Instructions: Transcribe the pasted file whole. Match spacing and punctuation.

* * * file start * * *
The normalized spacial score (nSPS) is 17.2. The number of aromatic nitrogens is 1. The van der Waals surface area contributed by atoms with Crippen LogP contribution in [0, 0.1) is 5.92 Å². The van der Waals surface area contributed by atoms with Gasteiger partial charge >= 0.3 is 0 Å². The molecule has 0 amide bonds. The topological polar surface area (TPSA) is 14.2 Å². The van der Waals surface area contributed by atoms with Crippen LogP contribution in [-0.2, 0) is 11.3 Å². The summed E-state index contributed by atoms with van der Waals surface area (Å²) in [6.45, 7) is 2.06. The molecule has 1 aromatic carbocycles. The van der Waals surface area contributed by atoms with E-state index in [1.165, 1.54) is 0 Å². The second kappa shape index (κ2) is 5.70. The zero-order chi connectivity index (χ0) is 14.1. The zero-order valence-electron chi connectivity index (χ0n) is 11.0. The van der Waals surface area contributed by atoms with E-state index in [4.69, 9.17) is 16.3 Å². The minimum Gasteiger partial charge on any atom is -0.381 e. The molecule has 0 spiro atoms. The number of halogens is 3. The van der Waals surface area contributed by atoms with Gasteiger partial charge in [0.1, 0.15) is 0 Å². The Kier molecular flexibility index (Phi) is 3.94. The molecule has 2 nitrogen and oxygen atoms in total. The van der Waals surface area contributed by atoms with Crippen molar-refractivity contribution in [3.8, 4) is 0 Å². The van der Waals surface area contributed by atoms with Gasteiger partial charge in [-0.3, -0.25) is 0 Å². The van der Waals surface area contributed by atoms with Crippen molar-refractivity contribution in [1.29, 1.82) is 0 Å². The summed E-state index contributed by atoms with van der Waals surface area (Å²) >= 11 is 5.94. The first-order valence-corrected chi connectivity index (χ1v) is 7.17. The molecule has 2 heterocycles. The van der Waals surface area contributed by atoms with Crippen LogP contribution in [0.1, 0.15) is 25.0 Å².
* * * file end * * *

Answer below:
The normalized spacial score (nSPS) is 17.2. The number of aromatic nitrogens is 1. The van der Waals surface area contributed by atoms with Crippen LogP contribution in [0, 0.1) is 5.92 Å². The van der Waals surface area contributed by atoms with Gasteiger partial charge >= 0.3 is 0 Å². The molecule has 0 amide bonds. The topological polar surface area (TPSA) is 14.2 Å². The van der Waals surface area contributed by atoms with Crippen LogP contribution in [-0.2, 0) is 11.3 Å². The summed E-state index contributed by atoms with van der Waals surface area (Å²) in [6.45, 7) is 2.06. The molecule has 1 aromatic carbocycles. The van der Waals surface area contributed by atoms with E-state index in [1.165, 1.54) is 0 Å². The second kappa shape index (κ2) is 5.70. The zero-order chi connectivity index (χ0) is 14.1. The zero-order valence-electron chi connectivity index (χ0n) is 11.0. The van der Waals surface area contributed by atoms with E-state index in [4.69, 9.17) is 16.3 Å². The minimum Gasteiger partial charge on any atom is -0.381 e. The molecule has 0 spiro atoms. The number of halogens is 3. The van der Waals surface area contributed by atoms with Gasteiger partial charge in [0.1, 0.15) is 0 Å². The Kier molecular flexibility index (Phi) is 3.94. The molecule has 2 nitrogen and oxygen atoms in total. The van der Waals surface area contributed by atoms with Crippen molar-refractivity contribution in [3.8, 4) is 0 Å². The van der Waals surface area contributed by atoms with Gasteiger partial charge in [-0.3, -0.25) is 0 Å². The van der Waals surface area contributed by atoms with Crippen molar-refractivity contribution in [1.29, 1.82) is 0 Å². The summed E-state index contributed by atoms with van der Waals surface area (Å²) >= 11 is 5.94. The first-order valence-corrected chi connectivity index (χ1v) is 7.17. The molecule has 2 heterocycles. The van der Waals surface area contributed by atoms with Crippen LogP contribution in [0.1, 0.15) is 25.0 Å².